Public Relations: Critical Debates and Contemporary Practice
This new text for students and practitioners in public relations has been built on the acclaimed Critical Perspectives in Public Relations, also edited by Jacquie L'Etang and Magda Pieczka, which is no longer in print. Many of the liveliest minds on the public relations scene have contributed fresh ideas and diverse perspectives: their locations on the margins, either geographically or intellectually, or both, allowed them to present a variety of compelling critiques. Contributors from Germany, Sweden, Spain, and Scotland join those from New Zealand and Australia in providing historical and political perspectives. Topics such as propaganda, religion, publics, expertise, transparency, and discourse are tackled in new and imaginative ways.
The book challenges conventions but also provides essential empirical detail and careful argument. Practical relevance is also present through interdisciplinary discussion of public relations problems in sport, health, science, tourism, and documentary film. This important volume will stimulate debate about the boundaries, definitions, functions, and effects of public relations.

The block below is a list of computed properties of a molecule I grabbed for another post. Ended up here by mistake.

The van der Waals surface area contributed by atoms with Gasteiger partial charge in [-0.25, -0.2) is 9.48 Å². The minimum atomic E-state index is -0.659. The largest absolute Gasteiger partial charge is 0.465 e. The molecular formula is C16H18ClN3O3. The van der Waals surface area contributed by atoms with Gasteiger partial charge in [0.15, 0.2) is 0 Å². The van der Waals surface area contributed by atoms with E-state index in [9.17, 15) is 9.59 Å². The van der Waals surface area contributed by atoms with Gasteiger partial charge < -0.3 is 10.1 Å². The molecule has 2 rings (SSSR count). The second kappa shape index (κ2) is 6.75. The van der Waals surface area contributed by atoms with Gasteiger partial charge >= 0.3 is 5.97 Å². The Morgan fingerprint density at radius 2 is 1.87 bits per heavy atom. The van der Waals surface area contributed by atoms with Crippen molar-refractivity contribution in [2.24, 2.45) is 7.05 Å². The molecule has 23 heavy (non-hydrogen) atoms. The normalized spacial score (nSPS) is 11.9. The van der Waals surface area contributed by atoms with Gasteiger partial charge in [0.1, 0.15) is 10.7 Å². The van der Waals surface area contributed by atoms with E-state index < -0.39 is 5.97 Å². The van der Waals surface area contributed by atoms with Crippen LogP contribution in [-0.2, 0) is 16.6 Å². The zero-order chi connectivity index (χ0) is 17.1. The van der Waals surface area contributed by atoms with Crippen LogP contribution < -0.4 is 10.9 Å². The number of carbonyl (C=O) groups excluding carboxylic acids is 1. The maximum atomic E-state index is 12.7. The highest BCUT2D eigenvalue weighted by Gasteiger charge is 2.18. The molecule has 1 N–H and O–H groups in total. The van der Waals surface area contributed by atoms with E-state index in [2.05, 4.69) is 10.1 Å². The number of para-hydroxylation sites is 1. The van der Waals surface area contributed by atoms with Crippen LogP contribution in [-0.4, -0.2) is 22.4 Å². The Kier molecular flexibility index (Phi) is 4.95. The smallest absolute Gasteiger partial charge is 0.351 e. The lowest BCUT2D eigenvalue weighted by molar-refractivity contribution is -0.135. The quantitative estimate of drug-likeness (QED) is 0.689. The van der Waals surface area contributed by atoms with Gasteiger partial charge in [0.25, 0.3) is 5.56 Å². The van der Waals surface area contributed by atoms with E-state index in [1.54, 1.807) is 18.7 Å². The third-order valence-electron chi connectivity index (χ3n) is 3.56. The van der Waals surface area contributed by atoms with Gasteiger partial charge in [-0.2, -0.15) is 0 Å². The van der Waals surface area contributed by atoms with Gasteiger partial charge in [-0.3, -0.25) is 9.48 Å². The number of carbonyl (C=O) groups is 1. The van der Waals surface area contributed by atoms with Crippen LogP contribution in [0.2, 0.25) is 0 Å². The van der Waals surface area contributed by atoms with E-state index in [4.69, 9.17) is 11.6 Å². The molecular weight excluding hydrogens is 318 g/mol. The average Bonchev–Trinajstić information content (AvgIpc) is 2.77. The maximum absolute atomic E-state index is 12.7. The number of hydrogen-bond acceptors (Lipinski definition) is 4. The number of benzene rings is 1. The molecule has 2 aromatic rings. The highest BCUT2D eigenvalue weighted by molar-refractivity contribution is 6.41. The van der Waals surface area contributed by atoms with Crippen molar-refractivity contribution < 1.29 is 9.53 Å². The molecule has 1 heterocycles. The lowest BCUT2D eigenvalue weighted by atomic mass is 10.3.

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academic activists activities analysis approach argued autopoiesis behaviour beneﬁts campaigns chapter client clubs communication companies company’s concept conﬂict consultants context corporate identity corporate social responsibility critical culture debate deﬁned deﬁnition democracy difﬁcult discourse discussion documentary economic ethical evaluation example ﬁeld ﬁlm ﬁnancial ﬁnd ﬁrst focus focused football function groups Grunig ibid identiﬁed important individual industry inﬂuence institutions interest Interview issues John Grierson journalists knowledge L’Etang Leeds United literature Manchester United marketing mass media moral Nike occupation ofﬁce ofﬁcers organisations organization organization—public relationship organization’s organizational studies paradigm perspective persuasion political position PR Week problems production professional programme promotional propaganda public opinion public relations practice public relations practitioners public relations theory reﬂect rhetoric role scientiﬁc signiﬁcant society speciﬁc stakeholders strategies systems theory tourism Training session transparency understanding University of Stirling